Second Battle of Blenheim? Plan to build 1,200 houses on the estate causes uproar

The modern populace appeared to have secured a major advantage against the development: UN backing

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The Independent Online

After his victory at the Battle of Blenheim in 1704, a grateful nation gifted the first Duke of Marlborough land near the Oxfordshire town of Woodstock, where he built Blenheim Palace, later designated a World Heritage Site.

Now, though, a second battle of Blenheim is brewing, over plans by the estate to build 1,200 homes on its land. And the modern populace appeared to have secured a major advantage against the development: UN backing.

The International Council on Monuments and Sites – which is also known as Icomos and advises Unesco, the UN body which made Blenheim Palace a World Heritage Site in 1987 – has written to planners on Cherwell District Council opposing the “Woodstock East” development.

Peter Marsden, the chairman of Icomos-UK, claimed the proposed project – part of which lies in David Cameron’s Witney constituency – risked diminishing the “outstanding universal value” that made Blenheim Palace a World Heritage Site to rival the Taj Mahal and Egyptian pyramids.

He wrote: “We believe the development would physically overpower the existing settlement. Changing the character of Woodstock would further harm the setting of the World Heritage Site.” Mr Marsden also raised fears about the visual impact of the development, whose closest buildings would be about a mile from the palace – the birthplace of Winston Churchill.

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The ‘Save Woodstock’ posters going up around the town (BBC)

The intervention delighted Woodstock. Peter Jay, 78, the veteran journalist and broadcaster who is now a Woodstock town councillor, said “Save Woodstock” banners have popped up “all over”.

“We are pleased that Icomos has written. This proposed development is a dire threat to the integrity and enjoyment of our environment, our community, and our homes.”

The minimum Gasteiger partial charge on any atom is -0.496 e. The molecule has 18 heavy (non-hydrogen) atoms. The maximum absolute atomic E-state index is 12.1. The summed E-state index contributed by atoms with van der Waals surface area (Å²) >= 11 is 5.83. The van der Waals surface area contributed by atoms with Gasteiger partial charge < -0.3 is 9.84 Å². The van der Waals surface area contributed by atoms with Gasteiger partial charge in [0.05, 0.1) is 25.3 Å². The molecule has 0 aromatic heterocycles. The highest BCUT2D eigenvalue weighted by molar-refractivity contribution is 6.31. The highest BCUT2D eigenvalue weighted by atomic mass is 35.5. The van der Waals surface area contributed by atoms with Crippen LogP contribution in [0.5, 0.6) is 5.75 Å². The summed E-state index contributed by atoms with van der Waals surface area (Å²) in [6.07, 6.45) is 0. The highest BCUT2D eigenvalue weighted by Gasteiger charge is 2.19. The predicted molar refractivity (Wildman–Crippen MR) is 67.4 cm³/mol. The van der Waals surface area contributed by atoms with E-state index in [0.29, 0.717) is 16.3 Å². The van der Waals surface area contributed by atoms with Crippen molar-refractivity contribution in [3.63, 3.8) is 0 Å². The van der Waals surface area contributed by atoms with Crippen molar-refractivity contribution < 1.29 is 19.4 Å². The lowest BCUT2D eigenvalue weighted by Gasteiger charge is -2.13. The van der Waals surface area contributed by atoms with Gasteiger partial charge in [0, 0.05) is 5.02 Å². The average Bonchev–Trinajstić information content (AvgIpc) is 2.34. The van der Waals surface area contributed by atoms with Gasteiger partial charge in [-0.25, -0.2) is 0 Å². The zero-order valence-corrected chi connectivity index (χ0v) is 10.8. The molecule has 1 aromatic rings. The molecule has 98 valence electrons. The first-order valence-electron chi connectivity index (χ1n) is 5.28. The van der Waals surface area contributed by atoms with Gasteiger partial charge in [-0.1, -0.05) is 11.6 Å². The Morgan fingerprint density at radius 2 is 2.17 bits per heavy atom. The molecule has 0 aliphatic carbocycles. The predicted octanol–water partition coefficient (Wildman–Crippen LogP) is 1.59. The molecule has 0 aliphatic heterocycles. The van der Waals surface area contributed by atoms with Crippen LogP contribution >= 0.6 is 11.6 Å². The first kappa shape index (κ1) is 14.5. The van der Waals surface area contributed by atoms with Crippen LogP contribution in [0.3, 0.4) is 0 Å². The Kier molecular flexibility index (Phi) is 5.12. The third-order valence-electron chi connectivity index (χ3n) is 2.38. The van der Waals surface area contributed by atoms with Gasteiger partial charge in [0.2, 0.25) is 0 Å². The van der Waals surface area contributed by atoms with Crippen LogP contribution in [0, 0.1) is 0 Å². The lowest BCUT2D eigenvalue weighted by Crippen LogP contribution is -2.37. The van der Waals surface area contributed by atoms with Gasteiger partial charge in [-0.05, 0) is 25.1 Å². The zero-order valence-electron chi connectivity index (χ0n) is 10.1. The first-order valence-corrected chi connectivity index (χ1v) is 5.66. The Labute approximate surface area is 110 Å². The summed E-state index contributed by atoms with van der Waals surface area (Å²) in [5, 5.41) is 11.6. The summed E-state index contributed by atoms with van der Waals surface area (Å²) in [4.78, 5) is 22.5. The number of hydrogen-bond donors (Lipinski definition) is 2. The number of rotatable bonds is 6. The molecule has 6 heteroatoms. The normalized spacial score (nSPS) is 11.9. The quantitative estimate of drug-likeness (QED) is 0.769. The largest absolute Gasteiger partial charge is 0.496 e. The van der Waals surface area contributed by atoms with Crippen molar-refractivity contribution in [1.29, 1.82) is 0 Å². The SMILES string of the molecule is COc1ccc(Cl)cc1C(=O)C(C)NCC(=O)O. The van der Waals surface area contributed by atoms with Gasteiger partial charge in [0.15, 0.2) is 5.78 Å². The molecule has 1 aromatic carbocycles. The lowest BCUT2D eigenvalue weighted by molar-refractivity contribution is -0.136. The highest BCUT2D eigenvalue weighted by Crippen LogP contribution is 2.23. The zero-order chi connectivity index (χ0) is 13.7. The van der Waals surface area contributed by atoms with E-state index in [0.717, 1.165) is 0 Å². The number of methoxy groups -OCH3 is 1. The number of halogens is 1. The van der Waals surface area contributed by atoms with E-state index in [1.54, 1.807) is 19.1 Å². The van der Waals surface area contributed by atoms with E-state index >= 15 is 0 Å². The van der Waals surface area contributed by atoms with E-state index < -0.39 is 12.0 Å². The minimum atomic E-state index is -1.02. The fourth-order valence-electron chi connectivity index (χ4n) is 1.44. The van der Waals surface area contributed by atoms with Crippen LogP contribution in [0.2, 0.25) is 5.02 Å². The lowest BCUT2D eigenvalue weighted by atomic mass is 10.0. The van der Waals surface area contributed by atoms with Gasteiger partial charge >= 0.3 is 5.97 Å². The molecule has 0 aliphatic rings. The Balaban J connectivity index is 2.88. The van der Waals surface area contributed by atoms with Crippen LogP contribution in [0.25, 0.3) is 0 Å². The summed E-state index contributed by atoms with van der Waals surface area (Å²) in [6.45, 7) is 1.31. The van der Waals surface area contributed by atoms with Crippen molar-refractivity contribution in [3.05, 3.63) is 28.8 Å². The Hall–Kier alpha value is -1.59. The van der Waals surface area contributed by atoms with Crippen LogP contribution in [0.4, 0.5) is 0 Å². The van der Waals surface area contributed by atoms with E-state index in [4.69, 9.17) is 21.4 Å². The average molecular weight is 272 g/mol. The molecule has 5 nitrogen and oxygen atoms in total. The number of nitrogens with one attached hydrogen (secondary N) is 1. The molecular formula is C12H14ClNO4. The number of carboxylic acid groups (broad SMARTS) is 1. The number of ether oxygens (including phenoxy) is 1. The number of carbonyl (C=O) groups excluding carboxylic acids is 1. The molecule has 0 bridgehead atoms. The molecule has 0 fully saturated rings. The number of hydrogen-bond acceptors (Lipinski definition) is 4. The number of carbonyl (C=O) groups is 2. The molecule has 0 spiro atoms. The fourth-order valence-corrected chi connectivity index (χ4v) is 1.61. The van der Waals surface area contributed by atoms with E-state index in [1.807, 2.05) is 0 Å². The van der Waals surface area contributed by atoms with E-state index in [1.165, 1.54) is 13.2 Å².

Mr Jay refused to discuss the current resident – the 12th Duke of Marlborough, Jamie Blandford, who served time for drugs offences in the 1980s – who took a place on the estate’s board of trustees after his father’s death in October.

There was, however, a withering assessment of Mr Jay’s local MP, the Prime Minister.

Mr Cameron told The Independent: “I absolutely appreciate the concerns of my constituents. That said, we cannot oppose all proposals for new housing. We need to strike the balance between building sensible, new homes, and keeping communities together.”

 

“That,” said Mr Jay, “reads like a press notice from Dickens’ ministry of circumlocution. It falls way short of what people in West Oxfordshire, might reasonably hope for.

“In a decade or so, this development would almost double the size of our small town, which took anything up to 900 years to reach its current extent. This would be a terrible, philistine, anti-social act and the community strongly, and quite rightly, opposes it.”

The Blenheim Estate, along with the developer Pye Homes, argue that to save the World Heritage Site it is necessary to build on farmland nearby.

Daniel Hayman, the project’s spokesman, said selling land for Woodstock East would generate £40m for the estate, plugging a £1m shortfall in its annual income, meaning it would no longer struggle to carry out the structural maintenance on the palace required under the Icomos-approved masterplan.

He said that the 20-year development would include a primary school and affordable housing, adding: “We are starting discussion with Icomos to allay their fears and feel we have a good chance to mitigate the impact on the setting.”

A decision is due next month.

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